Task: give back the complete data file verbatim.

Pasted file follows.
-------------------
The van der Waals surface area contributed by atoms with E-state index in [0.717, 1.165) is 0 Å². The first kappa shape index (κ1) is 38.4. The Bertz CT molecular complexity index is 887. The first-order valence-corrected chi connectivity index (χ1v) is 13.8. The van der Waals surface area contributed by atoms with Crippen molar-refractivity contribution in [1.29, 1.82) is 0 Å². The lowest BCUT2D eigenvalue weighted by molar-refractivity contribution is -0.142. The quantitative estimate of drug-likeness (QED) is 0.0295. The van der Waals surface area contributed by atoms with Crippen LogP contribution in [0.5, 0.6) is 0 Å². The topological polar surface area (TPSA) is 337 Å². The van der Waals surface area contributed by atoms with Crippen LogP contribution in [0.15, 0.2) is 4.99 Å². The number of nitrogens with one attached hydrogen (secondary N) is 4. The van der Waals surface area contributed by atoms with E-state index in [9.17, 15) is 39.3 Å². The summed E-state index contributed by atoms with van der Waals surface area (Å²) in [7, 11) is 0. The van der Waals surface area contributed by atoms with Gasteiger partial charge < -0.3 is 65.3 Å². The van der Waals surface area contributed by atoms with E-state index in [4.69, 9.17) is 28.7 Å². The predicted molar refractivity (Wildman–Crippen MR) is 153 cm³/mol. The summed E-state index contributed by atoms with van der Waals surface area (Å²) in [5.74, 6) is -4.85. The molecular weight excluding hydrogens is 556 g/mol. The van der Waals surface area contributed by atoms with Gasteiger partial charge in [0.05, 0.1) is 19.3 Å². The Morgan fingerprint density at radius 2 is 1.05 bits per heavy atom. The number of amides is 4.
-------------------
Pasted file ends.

The van der Waals surface area contributed by atoms with E-state index in [0.717, 1.165) is 0 Å². The first kappa shape index (κ1) is 38.4. The Bertz CT molecular complexity index is 887. The first-order valence-corrected chi connectivity index (χ1v) is 13.8. The van der Waals surface area contributed by atoms with Crippen molar-refractivity contribution in [1.29, 1.82) is 0 Å². The lowest BCUT2D eigenvalue weighted by molar-refractivity contribution is -0.142. The quantitative estimate of drug-likeness (QED) is 0.0295. The van der Waals surface area contributed by atoms with Crippen LogP contribution in [0.5, 0.6) is 0 Å². The topological polar surface area (TPSA) is 337 Å². The van der Waals surface area contributed by atoms with Crippen LogP contribution in [0.15, 0.2) is 4.99 Å². The number of nitrogens with one attached hydrogen (secondary N) is 4. The van der Waals surface area contributed by atoms with E-state index in [9.17, 15) is 39.3 Å². The summed E-state index contributed by atoms with van der Waals surface area (Å²) in [7, 11) is 0. The van der Waals surface area contributed by atoms with Gasteiger partial charge < -0.3 is 65.3 Å². The van der Waals surface area contributed by atoms with E-state index in [4.69, 9.17) is 28.7 Å². The predicted molar refractivity (Wildman–Crippen MR) is 153 cm³/mol. The summed E-state index contributed by atoms with van der Waals surface area (Å²) in [5.74, 6) is -4.85. The molecular weight excluding hydrogens is 556 g/mol. The van der Waals surface area contributed by atoms with Gasteiger partial charge in [0.05, 0.1) is 19.3 Å². The Morgan fingerprint density at radius 2 is 1.05 bits per heavy atom. The number of amides is 4.